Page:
ASHLAND Emily Aliff wasn’t thinking about winning a contest when she sat in a wheelchair at the top of a third-floor stairwell at Ashland Middle School last October.
The eighth-grader was wondering how a genuinely impaired student would get down to the ground floor and then to the exit doors if the school building were on fire.
Emily and a number of other AMS students who were with her that day are still pondering the problem and working on solutions, but today they definitely are thinking about winning a contest.
Ashland Middle School for the third year in a row has been named the state winner of the Samsung Solve For Tomorrow contest, which it won nationally in 2018.
Their winning project, which already has earned the school $15,000 worth of high-tech gear, is devising a system to assist mobility-impaired students down from upper floors during fires and similar emergencies.
It is a contest that, if the project wins a national prize, could bring tens of thousands of dollars worth of additional technology to the school.
And it could potentially save lives, which is what Emily and her eighth-grade classmates were thinking about the day Student Technology Leadership Program coordinator John Leistner led them to the third floor to get a real-life look at an obstacle some of their classmates face.
“Once we saw it from a student perspective, we wanted to find a solution because we could see how scary it would be in that situation,” she said.
The school has elevators, but they are switched off if a fire is reported, so current policy calls for mobility-impaired students to shelter in place until firefighters can get there and help them.
That is not good enough, STLP students said, and immediately started brainstorming and researching ways to swiftly assist their classmates down.
When contest time came, they made the project, which they have dubbed “No Child Left Behind,” their entry.
The contest, sponsored by the Korean electronics corporation, promotes solution of real-world problems using STEM skills — science, technology, engineering and mathematics.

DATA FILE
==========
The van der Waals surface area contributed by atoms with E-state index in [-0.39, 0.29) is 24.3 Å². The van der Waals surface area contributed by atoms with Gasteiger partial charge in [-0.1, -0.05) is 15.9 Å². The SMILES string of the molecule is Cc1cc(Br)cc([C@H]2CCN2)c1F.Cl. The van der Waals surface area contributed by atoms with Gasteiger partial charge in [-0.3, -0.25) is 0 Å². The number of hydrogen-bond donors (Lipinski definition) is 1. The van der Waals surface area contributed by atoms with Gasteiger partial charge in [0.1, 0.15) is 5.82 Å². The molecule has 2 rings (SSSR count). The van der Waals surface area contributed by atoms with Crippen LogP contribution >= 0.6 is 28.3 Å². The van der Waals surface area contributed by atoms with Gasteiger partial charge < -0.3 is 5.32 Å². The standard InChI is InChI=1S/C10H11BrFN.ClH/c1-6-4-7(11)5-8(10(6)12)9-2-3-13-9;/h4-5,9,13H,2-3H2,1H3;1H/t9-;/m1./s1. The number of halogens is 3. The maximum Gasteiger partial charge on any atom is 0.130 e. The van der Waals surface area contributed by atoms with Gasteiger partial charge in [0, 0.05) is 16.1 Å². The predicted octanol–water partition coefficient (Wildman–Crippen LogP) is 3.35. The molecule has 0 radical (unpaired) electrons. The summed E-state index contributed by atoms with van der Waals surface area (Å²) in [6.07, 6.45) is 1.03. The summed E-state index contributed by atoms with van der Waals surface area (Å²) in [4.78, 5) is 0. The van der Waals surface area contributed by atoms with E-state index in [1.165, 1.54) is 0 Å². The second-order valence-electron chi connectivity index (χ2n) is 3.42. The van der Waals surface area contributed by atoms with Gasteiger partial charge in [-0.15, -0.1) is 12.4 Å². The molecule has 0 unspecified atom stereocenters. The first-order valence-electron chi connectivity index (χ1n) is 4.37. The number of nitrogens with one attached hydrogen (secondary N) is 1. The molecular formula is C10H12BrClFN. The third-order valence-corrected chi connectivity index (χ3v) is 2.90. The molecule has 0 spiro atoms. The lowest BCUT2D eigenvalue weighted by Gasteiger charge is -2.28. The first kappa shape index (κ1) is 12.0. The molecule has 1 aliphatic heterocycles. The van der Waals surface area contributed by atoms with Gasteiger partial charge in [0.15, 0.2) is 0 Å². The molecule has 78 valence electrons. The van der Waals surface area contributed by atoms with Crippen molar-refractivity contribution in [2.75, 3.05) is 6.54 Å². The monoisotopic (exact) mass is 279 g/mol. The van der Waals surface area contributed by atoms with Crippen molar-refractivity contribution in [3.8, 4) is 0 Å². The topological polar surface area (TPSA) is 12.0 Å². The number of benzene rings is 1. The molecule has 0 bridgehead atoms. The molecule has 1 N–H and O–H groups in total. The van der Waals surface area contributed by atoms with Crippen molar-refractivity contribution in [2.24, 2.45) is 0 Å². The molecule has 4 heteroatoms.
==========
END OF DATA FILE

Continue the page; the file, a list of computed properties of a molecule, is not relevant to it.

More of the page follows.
The project includes creation of an app to identify and track mobility-impaired students, including those who are temporarily impaired because of injuries, so faculty can help them down and verify they are out of the building.
“Teachers can check the app and know where the students are, so when firefighters arrive it’s not a guessing game where students are in the building,” eighth-grader Nathan Woolery said.
The students also want to design and create a prototype for a means to extract students who cannot walk out on their own.
What that will be remains undecided. Brainstorming sessions have yielded some preliminary ideas, including pulley systems, sled attachments for wheelchair wheels, rappelling systems and giant balls similar to those in gerbil cages. “Nothing is too extreme for us to consider,” Leistner said.
“It needs to be affordable and not take up a lot of space,” said eighth-grader Samuel Tibbitts.
The students have arranged meetings with a panel of local experts, including police, fire and disability officials, who will discuss with them their ideas and offer their own suggestions.
The next step in the competition is creating a three-minute video Samsung will use in choosing 20 national finalists. If AMS makes the cut, selected members of the team will pitch their project to a panel of judges in April; 15 schools will receive $50,000 worth of technology and five will be chosen as national winners and will receive $100,000 worth for their schools.
National finalist schools have the potential to receive even more technology via social media voting that starts in March.
The contest “is an educational tool in the opportunities it presents to students beyond the prize package,” Leistner said. “They get to do things that are not covered sitting in a classroom. It expands their learning to real-world situations.”
AMS in 2018 won $170,000 in prizes for a project to develop a device to safely pick up discarded hypodermic needles and syringes.
Since then the school has launched an elective Solve for Tomorrow class that concentrates on solving problems with technology. Most of the students in the class are members of STLP.
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